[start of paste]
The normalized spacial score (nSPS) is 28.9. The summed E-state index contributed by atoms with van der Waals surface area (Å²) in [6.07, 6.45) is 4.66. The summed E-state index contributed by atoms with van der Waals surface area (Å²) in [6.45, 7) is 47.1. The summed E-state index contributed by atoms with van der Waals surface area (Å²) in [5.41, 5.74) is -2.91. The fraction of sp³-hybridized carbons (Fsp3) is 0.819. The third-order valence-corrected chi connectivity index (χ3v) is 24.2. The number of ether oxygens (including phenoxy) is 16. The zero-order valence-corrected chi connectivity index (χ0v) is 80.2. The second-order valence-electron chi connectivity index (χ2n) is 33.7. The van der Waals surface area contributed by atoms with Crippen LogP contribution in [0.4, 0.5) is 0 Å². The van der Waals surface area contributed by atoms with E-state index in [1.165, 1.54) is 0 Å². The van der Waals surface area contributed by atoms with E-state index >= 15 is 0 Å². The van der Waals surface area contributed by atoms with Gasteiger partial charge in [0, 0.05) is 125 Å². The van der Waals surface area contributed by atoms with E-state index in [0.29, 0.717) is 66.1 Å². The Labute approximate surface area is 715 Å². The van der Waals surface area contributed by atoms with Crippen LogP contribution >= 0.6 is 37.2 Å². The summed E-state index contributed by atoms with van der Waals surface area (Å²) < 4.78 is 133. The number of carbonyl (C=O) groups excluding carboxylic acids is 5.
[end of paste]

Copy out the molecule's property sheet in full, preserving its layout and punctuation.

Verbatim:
The normalized spacial score (nSPS) is 28.9. The summed E-state index contributed by atoms with van der Waals surface area (Å²) in [6.07, 6.45) is 4.66. The summed E-state index contributed by atoms with van der Waals surface area (Å²) in [6.45, 7) is 47.1. The summed E-state index contributed by atoms with van der Waals surface area (Å²) in [5.41, 5.74) is -2.91. The fraction of sp³-hybridized carbons (Fsp3) is 0.819. The third-order valence-corrected chi connectivity index (χ3v) is 24.2. The number of ether oxygens (including phenoxy) is 16. The zero-order valence-corrected chi connectivity index (χ0v) is 80.2. The second-order valence-electron chi connectivity index (χ2n) is 33.7. The van der Waals surface area contributed by atoms with Crippen LogP contribution in [0.4, 0.5) is 0 Å². The van der Waals surface area contributed by atoms with E-state index in [1.165, 1.54) is 0 Å². The van der Waals surface area contributed by atoms with E-state index >= 15 is 0 Å². The van der Waals surface area contributed by atoms with Gasteiger partial charge in [0, 0.05) is 125 Å². The van der Waals surface area contributed by atoms with E-state index in [0.29, 0.717) is 66.1 Å². The Labute approximate surface area is 715 Å². The van der Waals surface area contributed by atoms with Crippen LogP contribution >= 0.6 is 37.2 Å². The summed E-state index contributed by atoms with van der Waals surface area (Å²) < 4.78 is 133. The number of carbonyl (C=O) groups excluding carboxylic acids is 5.